NM: We don’t have a concrete idea of what we want to do yet, when it comes to moving the series forward. However, we still have a lot of ideas of what we might want to do.

AL: During development, how does the team come up with the overarching premise?

NM: In particular for Cyberdimension Neptunia: 4 Goddesses Online, we had all of the staff give ideas for the world and setting as well as the character’s individual classes. This has actually been something that we have done throughout the entire series.

But actually, our number one idea person is Tsunako, and you wouldn’t believe how long her emails are where she’s writing out her ideas. It really makes me feel like she’s really a genius.

T: I just write down whatever I think of!

Neptunia

AL: Do you see a difference between what your Japanese fans enjoy and what your western fans enjoy?

NM: I feel like there isn’t too big of a difference, because even though we are writing about the Japanese games industry, the western fans are able to take that and understand it and still become fans of the series. So in that sense, I don’t see much of a difference.

T: I’m not too familiar with the fan base, but my impression is that the people who play Neptunia in the west also play other Japanese games. So I wanna ask the question of, while they are playing all these games, are they able to keep up with the story of Neptunia?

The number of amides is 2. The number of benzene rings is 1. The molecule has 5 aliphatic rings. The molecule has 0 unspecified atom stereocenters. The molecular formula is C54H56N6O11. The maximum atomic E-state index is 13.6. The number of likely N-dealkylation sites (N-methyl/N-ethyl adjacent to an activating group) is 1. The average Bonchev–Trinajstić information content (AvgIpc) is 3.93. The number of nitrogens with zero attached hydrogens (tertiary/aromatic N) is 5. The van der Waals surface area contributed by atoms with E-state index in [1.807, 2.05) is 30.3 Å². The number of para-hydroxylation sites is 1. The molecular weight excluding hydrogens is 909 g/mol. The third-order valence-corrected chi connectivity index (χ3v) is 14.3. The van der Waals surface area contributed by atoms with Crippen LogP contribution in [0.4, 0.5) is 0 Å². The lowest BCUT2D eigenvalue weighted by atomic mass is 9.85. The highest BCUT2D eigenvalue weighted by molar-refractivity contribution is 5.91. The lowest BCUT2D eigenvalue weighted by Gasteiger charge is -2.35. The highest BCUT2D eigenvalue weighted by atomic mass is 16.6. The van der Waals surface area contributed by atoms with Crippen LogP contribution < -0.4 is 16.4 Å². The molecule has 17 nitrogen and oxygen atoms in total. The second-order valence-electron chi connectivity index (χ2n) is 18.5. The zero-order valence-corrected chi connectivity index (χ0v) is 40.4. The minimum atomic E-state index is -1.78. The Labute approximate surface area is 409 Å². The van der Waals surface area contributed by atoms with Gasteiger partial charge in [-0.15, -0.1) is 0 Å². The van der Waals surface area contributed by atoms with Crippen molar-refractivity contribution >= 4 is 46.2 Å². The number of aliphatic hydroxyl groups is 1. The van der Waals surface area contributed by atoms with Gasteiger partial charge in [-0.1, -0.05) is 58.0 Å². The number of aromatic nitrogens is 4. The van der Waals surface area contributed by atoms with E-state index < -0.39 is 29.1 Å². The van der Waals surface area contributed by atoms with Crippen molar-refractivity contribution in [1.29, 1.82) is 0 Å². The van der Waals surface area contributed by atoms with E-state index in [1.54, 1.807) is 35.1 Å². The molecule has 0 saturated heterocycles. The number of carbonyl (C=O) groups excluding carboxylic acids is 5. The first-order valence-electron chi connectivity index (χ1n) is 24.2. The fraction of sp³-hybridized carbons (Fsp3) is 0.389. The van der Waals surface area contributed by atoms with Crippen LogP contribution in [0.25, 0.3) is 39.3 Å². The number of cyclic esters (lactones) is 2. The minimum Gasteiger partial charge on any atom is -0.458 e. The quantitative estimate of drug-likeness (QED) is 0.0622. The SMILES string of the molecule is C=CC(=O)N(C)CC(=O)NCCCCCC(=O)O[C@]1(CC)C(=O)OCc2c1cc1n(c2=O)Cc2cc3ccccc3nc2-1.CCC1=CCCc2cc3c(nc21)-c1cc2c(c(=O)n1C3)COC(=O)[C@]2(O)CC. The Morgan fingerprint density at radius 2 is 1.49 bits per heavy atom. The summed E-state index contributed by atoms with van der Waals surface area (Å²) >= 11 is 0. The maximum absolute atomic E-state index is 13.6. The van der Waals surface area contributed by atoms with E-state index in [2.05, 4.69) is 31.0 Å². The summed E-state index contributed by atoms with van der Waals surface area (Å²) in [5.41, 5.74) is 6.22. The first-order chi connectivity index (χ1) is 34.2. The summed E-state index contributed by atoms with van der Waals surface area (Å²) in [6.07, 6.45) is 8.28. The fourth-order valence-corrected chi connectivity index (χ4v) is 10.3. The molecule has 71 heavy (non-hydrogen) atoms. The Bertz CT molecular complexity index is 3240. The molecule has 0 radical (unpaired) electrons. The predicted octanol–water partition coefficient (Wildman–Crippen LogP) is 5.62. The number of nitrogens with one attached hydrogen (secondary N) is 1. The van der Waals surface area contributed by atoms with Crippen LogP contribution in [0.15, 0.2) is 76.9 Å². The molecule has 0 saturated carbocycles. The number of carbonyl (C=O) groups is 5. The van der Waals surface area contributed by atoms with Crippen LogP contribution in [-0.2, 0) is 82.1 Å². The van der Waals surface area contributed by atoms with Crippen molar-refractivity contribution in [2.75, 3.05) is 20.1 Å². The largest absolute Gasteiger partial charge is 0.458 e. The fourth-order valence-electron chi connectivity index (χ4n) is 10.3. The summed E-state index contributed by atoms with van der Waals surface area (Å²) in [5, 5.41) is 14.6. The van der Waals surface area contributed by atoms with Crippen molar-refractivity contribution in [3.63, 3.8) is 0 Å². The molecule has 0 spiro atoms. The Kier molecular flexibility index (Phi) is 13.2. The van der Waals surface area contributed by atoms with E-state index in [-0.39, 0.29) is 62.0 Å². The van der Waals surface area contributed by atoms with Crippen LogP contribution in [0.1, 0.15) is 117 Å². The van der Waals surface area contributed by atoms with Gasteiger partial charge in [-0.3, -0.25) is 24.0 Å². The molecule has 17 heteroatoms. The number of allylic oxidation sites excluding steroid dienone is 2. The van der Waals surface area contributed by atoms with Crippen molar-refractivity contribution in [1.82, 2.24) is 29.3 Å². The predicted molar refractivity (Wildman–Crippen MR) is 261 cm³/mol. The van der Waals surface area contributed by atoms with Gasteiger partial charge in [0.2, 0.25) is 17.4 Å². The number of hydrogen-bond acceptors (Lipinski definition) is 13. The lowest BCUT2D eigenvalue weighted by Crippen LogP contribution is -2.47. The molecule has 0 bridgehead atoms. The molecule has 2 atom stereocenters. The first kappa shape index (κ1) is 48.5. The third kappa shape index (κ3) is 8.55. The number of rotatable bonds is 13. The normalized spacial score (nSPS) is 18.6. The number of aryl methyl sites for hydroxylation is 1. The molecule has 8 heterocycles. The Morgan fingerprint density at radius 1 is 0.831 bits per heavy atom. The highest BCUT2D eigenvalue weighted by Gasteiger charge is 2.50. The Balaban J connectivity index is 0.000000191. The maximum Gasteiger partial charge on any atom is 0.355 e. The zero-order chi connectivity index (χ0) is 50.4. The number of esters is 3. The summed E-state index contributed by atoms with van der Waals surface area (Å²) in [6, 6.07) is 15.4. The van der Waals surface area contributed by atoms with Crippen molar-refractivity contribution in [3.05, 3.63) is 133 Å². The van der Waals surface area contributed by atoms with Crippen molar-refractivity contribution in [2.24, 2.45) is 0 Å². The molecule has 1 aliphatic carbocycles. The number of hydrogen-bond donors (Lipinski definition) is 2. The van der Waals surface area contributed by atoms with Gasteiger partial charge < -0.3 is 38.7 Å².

AL: Well that might just be up to a good localization. How do you deal with fans of the series that make requests for what they want to see?

NM: It definitely feels good to get that feedback, even though they might be vocal about it: at least it shows they actually played the game. Having those opinions and feedback are actually really helpful to us. The only place where we won’t budge is definitely the characters’ personalities: we won’t change those in any way.

neptunia interview

AL: In using Unreal Engine 4, what was it like seeing the Neptunia run in the new engine and will you plan to use the engine in the future?

NM: Definitely until we got to the visuals down, there was a lot of changing and tweaking the designs of the 3D models in Unreal Engine 4. This is because that engine is really good at realistic models, which is rather different from Tsunako’s drawings. Getting it from where we were to looking closer to Tsunako’s designs was a bit of a difficult process. However, even then there’s certain things that we could only show because of the new engine, so going forward, it might be nice to use the engine again.

AL: Is there anything you’d like to say to Neptunia fans?

NM: I’m really grateful to the fans: thank you very much for always supporting us. It really was because of your support that the Neptunia series was able to get this far.

T: It sort of feels like Nep-Nep is kind of linking the whole world together: I would like everyone to continue to Nep-Nep from here on out. Also, I’d like to continue to work my hardest to make the series better.

 /  Staff Writer
Azario Lopez has held multiple positions in the game's media industry. At DualShockers he focuses on providing coverage for niche and indie video games in the form of news updates, reviews, and interviews.